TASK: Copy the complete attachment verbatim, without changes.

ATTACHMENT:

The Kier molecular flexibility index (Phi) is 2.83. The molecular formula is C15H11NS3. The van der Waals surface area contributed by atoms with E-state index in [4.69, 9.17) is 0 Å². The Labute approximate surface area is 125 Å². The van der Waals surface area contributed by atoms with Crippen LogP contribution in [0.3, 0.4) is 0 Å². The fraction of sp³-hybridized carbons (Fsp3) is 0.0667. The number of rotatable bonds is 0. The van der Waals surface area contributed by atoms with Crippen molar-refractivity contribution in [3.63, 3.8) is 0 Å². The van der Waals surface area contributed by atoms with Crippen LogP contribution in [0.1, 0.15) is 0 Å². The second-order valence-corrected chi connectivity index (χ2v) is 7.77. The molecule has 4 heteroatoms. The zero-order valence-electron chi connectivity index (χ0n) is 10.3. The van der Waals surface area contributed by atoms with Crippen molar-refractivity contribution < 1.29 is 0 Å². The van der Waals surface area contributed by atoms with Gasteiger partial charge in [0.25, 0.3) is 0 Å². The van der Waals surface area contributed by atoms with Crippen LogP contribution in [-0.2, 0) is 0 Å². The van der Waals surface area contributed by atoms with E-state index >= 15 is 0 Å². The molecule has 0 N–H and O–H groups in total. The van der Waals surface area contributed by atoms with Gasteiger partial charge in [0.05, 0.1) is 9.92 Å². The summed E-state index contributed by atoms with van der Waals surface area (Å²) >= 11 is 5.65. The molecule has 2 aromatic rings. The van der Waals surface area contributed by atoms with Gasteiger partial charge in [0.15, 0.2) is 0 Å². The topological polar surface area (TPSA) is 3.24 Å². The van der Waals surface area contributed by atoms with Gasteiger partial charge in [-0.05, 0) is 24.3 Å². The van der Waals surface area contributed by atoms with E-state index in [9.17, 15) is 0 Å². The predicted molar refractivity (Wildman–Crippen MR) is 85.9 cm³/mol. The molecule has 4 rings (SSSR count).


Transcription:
The Kier molecular flexibility index (Phi) is 2.83. The molecular formula is C15H11NS3. The van der Waals surface area contributed by atoms with E-state index in [4.69, 9.17) is 0 Å². The Labute approximate surface area is 125 Å². The van der Waals surface area contributed by atoms with Crippen LogP contribution in [0.3, 0.4) is 0 Å². The fraction of sp³-hybridized carbons (Fsp3) is 0.0667. The number of rotatable bonds is 0. The van der Waals surface area contributed by atoms with Crippen molar-refractivity contribution in [3.63, 3.8) is 0 Å². The van der Waals surface area contributed by atoms with Crippen LogP contribution in [0.1, 0.15) is 0 Å². The second-order valence-corrected chi connectivity index (χ2v) is 7.77. The molecule has 4 heteroatoms. The zero-order valence-electron chi connectivity index (χ0n) is 10.3. The van der Waals surface area contributed by atoms with Crippen molar-refractivity contribution < 1.29 is 0 Å². The van der Waals surface area contributed by atoms with Gasteiger partial charge in [0.25, 0.3) is 0 Å². The van der Waals surface area contributed by atoms with Crippen LogP contribution in [-0.2, 0) is 0 Å². The van der Waals surface area contributed by atoms with E-state index >= 15 is 0 Å². The molecule has 0 N–H and O–H groups in total. The van der Waals surface area contributed by atoms with Gasteiger partial charge in [0.05, 0.1) is 9.92 Å². The summed E-state index contributed by atoms with van der Waals surface area (Å²) >= 11 is 5.65. The molecule has 2 aromatic rings. The van der Waals surface area contributed by atoms with Gasteiger partial charge in [0.15, 0.2) is 0 Å². The topological polar surface area (TPSA) is 3.24 Å². The van der Waals surface area contributed by atoms with Gasteiger partial charge in [-0.05, 0) is 24.3 Å². The van der Waals surface area contributed by atoms with E-state index in [9.17, 15) is 0 Å². The predicted molar refractivity (Wildman–Crippen MR) is 85.9 cm³/mol. The molecule has 4 rings (SSSR count).